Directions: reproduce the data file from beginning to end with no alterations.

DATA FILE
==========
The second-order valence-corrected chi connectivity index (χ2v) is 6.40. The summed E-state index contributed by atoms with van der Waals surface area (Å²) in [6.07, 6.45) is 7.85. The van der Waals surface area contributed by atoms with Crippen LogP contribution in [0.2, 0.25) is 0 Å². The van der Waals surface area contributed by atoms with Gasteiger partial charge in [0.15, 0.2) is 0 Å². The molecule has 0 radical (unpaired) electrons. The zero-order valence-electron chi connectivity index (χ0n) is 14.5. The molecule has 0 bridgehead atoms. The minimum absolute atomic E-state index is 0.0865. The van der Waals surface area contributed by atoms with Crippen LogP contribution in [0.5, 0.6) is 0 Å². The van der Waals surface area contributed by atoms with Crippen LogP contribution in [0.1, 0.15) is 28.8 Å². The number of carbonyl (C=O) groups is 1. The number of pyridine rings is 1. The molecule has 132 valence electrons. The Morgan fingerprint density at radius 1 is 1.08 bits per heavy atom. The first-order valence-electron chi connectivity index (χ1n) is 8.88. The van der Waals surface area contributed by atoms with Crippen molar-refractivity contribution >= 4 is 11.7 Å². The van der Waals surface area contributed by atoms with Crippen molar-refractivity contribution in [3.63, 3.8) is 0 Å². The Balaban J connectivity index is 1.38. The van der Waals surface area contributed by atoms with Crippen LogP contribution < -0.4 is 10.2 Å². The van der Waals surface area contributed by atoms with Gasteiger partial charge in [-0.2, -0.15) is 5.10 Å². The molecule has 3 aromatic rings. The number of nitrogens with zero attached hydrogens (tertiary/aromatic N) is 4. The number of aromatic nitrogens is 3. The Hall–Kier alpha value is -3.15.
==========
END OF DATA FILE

The second-order valence-corrected chi connectivity index (χ2v) is 6.40. The summed E-state index contributed by atoms with van der Waals surface area (Å²) in [6.07, 6.45) is 7.85. The van der Waals surface area contributed by atoms with Crippen LogP contribution in [0.2, 0.25) is 0 Å². The van der Waals surface area contributed by atoms with Gasteiger partial charge in [0.15, 0.2) is 0 Å². The molecule has 0 radical (unpaired) electrons. The zero-order valence-electron chi connectivity index (χ0n) is 14.5. The molecule has 0 bridgehead atoms. The minimum absolute atomic E-state index is 0.0865. The van der Waals surface area contributed by atoms with Crippen LogP contribution in [0.5, 0.6) is 0 Å². The van der Waals surface area contributed by atoms with Crippen LogP contribution in [0.1, 0.15) is 28.8 Å². The number of carbonyl (C=O) groups is 1. The number of pyridine rings is 1. The molecule has 132 valence electrons. The Morgan fingerprint density at radius 1 is 1.08 bits per heavy atom. The first-order valence-electron chi connectivity index (χ1n) is 8.88. The van der Waals surface area contributed by atoms with Crippen molar-refractivity contribution >= 4 is 11.7 Å². The van der Waals surface area contributed by atoms with Crippen molar-refractivity contribution in [3.63, 3.8) is 0 Å². The Balaban J connectivity index is 1.38. The van der Waals surface area contributed by atoms with Crippen LogP contribution < -0.4 is 10.2 Å². The van der Waals surface area contributed by atoms with Gasteiger partial charge in [-0.2, -0.15) is 5.10 Å². The molecule has 3 aromatic rings. The number of nitrogens with zero attached hydrogens (tertiary/aromatic N) is 4. The number of aromatic nitrogens is 3. The Hall–Kier alpha value is -3.15.